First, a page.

De novo mutations across 1,465 diverse genomes reveal novel mutational insights and reductions in the Amish founder population.
Michael D Kessler,
Douglas P. Loesch,
James A Perry,
Nancy L. Heard-Costa,
Brian E Cade,
Juan C. Celedón,
Manuel E. Soto-Quiros,
Scott T. Weiss,
Susan S. Redline,
Andrew D. Johnson,
Rasika A. Mathias,
James G Wilson,
Deborah A. Nickerson,
Jeffrey R O’Connell,
Braxton D Mitchell,
Trans-Omics for Precision Medicine (TOPMed), TOPMed Population Genetics Working Group,
Timothy D. O’Connor
Posted 19 Feb 2019
bioRxiv DOI: 10.1101/553214 (published DOI: 10.1073/pnas.1902766117)
Posted 19 Feb 2019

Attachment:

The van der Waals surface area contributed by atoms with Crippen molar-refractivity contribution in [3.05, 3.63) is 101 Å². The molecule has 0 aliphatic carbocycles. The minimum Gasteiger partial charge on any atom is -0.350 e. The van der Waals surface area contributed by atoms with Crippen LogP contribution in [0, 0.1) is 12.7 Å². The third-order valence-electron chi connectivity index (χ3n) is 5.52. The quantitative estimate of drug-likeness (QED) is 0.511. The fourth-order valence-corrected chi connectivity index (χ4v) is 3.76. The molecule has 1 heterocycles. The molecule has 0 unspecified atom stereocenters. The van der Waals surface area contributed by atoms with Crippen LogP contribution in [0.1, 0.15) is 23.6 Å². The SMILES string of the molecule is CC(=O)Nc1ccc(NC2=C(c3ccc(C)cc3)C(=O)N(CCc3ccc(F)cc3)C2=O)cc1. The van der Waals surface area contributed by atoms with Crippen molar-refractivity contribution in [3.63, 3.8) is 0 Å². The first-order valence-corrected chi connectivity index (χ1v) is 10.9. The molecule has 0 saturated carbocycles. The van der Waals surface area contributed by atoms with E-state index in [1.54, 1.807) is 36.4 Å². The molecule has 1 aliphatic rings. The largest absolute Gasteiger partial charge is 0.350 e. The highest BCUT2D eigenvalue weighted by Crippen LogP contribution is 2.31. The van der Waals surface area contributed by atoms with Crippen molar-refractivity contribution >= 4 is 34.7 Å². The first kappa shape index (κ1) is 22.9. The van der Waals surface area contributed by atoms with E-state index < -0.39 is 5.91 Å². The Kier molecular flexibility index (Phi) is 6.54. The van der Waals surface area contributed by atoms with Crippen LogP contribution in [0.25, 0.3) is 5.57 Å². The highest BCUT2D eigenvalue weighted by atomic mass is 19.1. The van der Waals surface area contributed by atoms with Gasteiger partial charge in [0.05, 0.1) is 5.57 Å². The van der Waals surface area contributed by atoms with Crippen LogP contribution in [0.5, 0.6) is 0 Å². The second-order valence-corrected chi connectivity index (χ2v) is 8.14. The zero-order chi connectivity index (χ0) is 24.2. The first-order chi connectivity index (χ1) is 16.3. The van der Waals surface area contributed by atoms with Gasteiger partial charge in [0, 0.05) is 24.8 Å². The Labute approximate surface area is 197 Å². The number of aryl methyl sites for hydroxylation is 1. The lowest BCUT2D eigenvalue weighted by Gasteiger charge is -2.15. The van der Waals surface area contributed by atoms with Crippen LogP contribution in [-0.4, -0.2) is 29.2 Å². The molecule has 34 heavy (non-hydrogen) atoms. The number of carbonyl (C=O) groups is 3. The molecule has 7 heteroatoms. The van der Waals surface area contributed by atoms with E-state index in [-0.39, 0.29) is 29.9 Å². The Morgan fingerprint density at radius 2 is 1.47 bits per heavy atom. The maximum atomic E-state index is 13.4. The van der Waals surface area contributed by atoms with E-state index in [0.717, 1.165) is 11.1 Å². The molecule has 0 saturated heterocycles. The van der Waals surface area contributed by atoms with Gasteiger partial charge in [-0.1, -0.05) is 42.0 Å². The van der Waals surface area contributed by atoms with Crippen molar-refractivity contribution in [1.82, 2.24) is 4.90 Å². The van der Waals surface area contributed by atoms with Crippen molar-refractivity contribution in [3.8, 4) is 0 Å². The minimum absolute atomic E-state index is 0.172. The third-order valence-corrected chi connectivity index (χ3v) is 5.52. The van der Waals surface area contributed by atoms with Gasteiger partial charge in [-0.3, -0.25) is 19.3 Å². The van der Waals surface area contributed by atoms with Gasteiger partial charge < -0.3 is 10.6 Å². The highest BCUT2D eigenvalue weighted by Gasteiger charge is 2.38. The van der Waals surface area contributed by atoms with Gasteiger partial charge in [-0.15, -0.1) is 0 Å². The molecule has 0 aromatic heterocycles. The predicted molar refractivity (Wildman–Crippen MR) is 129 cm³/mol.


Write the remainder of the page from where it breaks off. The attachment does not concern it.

de novo Mutations (DNMs), or mutations that appear in an individual despite not being seen in their parents, are an important source of genetic variation whose impact is relevant to studies of human evolution, genetics, and disease. Utilizing high-coverage whole genome sequencing data as part of the Trans-Omics for Precision Medicine (TOPMed) program, we directly estimate and analyze DNM counts, rates, and spectra from 1,465 trios across an array of diverse human populations. Using the resulting call set of 86,865 single nucleotide DNMs, we find a significant positive correlation between local recombination rate and local DNM rate, which together can explain up to 35.5% of the genome-wide variation in population level rare genetic variation from 41K unrelated TOPMed samples. While genome-wide heterozygosity does correlate weakly with DNM count, we do not find significant differences in DNM rate between individuals of European, African, and Latino ancestry, nor across ancestrally distinct segments within admixed individuals. However, interestingly, we do find significantly fewer DNMs in Amish individuals compared with other Europeans, even after accounting for parental age and sequencing center. Specifically, we find significant reductions in the number of T→C mutations in the Amish, which seems to underpin their overall reduction in DNMs. Finally, we calculate near-zero estimates of narrow sense heritability (h2), which suggest that variation in DNM rate is significantly shaped by non-additive genetic effects and/or the environment, and that a less mutagenic environment may be responsible for the reduced DNM rate in the Amish.
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